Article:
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FW: Soundcards (Leif Åsbrink Sept 18 2002)
- Subject: FW: Soundcards (Leif Åsbrink Sept 18 2002)
- From: Leif Åsbrink <leif.asbrink@xxxxxxxxxxxxxxxxxxxx
- Date: Mon, 13 Oct 2003 09:44:20 +0200
[mailto:owner-linrad@xxxxxxxxxxxxxxx]On Behalf Of Leif Åsbrink
Sent: Wednesday, September 18, 2002 9:24 PM
Subject: RE: [linrad] Soundcards
> Although it is currently expensive (about 1000 USD), the LynxTWO can
> sample at up to 192 KHz! With I/Q detection this would seem to give an
> extraordinary bandwidth.
> I'd be interested to hear comments on what others think about using this
> card in I/Q mode with a Linrad waterfall bandwidth of over 100 KHz. Or,
> not using quad detection, and getting 90 KHz or so bandwidth. Or just
> using it with 192 KHz sampling and quad mixing, and 90 KHz bandwidth,
> and REALLY not having to worry about aliasing ;)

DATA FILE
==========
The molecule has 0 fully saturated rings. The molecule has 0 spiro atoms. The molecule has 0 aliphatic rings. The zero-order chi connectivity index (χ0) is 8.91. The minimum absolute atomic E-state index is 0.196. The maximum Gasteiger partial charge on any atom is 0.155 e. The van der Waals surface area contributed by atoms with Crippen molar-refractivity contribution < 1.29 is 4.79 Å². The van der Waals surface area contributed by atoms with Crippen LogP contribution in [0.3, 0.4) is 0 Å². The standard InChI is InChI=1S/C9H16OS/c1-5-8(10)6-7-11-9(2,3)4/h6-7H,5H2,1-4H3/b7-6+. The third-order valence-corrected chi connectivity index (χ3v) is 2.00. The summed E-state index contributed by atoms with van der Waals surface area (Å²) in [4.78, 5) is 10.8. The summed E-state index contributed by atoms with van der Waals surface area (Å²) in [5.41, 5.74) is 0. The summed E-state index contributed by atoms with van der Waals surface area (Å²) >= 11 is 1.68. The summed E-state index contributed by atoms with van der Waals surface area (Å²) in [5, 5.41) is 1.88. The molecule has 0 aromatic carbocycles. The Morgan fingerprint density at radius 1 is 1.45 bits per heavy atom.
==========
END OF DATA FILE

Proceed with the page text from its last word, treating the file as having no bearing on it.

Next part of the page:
> Also interested in comments about the card in general...I agree with
> Kohjin that it seems like the card to beat.
> http://www.pcavtech.com/soundcards/LynxTWO/index.htm test of the LynxTWO
> http://www.pcavtech.com/soundcards/delta-66/index.htm test of the
> I wonder how Leif thinks it might work with the new WSE hardware? And
> in what mode he would suggest running it with the WSE hardware? E.g.
> 192 KHz sampling rate to really avoid aliasing? Or less?
The WSE RX2500 is designed for sampling at 96kHz. Sampling faster
will not improve much since anti-aliasing is already pretty good:-)
Changing components to run at higher bandwidths will of course be possible
and some day there may be an alternative unit for that. The LynxTWO seems
to be much better than the Delta44. The RX2500 should work much better
with it - but I do not think the improvement will be very useful (yet)
simply because all transmitters in use today have noise sidebands that
will make it impossible to use the extremely high dynamic range:-(
I hope the situation will change in the future. It will be possible to
make a transmitter that matches RX2500 (and it's companions RX10700 etc)
so two amateurs who both use these units will be able to operate at close
frequency separation without causing interference to each other at signal
levels unthinkable today.
Leif / SM5BSZ